A reviewer's life is not all fame and fortune. There are downsides, too, one of which is that, while many great-sounding components pass through your listening room, only a few get to stay there on anything like a permanent basis. (And that involves money changing hands, as in [gasp!] "purchase.") Before I bought my long-term reference loudspeakers—a pair of B&W John Bowers Silver Signatures—back in 1994, the speakers that had spent the most time in my 2900-cubic foot listening room were a pair of Thiel CS2 2s. I reviewed the '2 2 in the January 1993 issue of Stereophile (Vol.16 No.1), and although it was relatively affordable ($2250/pair at the time of the review), it did most of what I wanted a speaker to do. Other than a limited dynamic range in the bottom audio octave and a slightly exaggerated top octave, the CS2 2 sounded effortlessly smooth and free from coloration throughout the midrange and treble. It was also a real imaging champ.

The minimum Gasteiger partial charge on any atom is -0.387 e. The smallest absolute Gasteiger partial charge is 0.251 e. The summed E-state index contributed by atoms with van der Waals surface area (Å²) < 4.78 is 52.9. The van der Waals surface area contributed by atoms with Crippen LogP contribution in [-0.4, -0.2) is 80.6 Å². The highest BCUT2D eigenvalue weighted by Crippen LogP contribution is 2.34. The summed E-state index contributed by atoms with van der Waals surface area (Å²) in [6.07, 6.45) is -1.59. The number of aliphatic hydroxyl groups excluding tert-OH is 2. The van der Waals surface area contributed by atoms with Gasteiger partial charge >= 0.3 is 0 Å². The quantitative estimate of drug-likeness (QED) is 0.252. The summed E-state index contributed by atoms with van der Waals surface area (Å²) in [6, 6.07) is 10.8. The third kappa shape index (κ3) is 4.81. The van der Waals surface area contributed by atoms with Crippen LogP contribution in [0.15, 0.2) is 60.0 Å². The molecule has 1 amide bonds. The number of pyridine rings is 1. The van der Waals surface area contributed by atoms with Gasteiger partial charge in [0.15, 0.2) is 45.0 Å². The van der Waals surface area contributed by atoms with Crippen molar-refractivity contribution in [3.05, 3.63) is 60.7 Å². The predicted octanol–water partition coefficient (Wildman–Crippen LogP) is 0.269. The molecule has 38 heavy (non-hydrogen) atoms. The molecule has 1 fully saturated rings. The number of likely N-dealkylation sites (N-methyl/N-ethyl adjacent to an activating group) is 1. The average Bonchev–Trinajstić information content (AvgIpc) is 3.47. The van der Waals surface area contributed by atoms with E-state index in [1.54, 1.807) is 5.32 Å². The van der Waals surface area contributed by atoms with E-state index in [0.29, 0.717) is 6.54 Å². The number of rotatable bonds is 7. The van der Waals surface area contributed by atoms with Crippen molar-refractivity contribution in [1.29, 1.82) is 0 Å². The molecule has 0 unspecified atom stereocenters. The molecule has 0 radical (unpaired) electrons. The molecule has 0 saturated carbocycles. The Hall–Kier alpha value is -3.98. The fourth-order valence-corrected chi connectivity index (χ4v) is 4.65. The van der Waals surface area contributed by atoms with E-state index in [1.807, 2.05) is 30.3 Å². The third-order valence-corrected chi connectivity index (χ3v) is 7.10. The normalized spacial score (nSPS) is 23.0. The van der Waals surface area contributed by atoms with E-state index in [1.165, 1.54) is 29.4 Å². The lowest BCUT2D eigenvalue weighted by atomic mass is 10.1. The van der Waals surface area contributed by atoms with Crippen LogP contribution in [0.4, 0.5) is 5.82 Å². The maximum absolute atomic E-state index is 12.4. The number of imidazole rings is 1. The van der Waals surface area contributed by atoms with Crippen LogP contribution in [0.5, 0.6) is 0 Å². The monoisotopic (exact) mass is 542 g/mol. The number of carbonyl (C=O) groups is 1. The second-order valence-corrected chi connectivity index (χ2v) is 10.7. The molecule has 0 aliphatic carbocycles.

Brian Damkroger Posted: Feb 02, 2000 0 comments
When I describe the Thiel CS7.2 to friends, the word that gets the biggest reaction is "simple." Veteran audiophiles protest, noting the big Thiel's multiple drivers, complex cabinet, and elaborate, zillion-element crossover. Nonaudiophiles just glance at the 5'-tall speaker, smile sympathetically at Bonnie, and roll their eyes.
J. Gordon Holt Posted: Mar 04, 2008 Published: Sep 04, 1983 0 comments
These speakers inadvertently managed to put me in a good mood even before I listened to them, because of a dumb little gaffe committed by Thiel's packing department. Each speaker came with an Owner's Information sheet, which is nice. Each sheet included Unpacking (and Repacking) Instructions, which is nicer. But each sheet came packed inside the carton, underneath the speaker, where it was not accessible until after the speaker was dumped out of the box, which is pretty silly!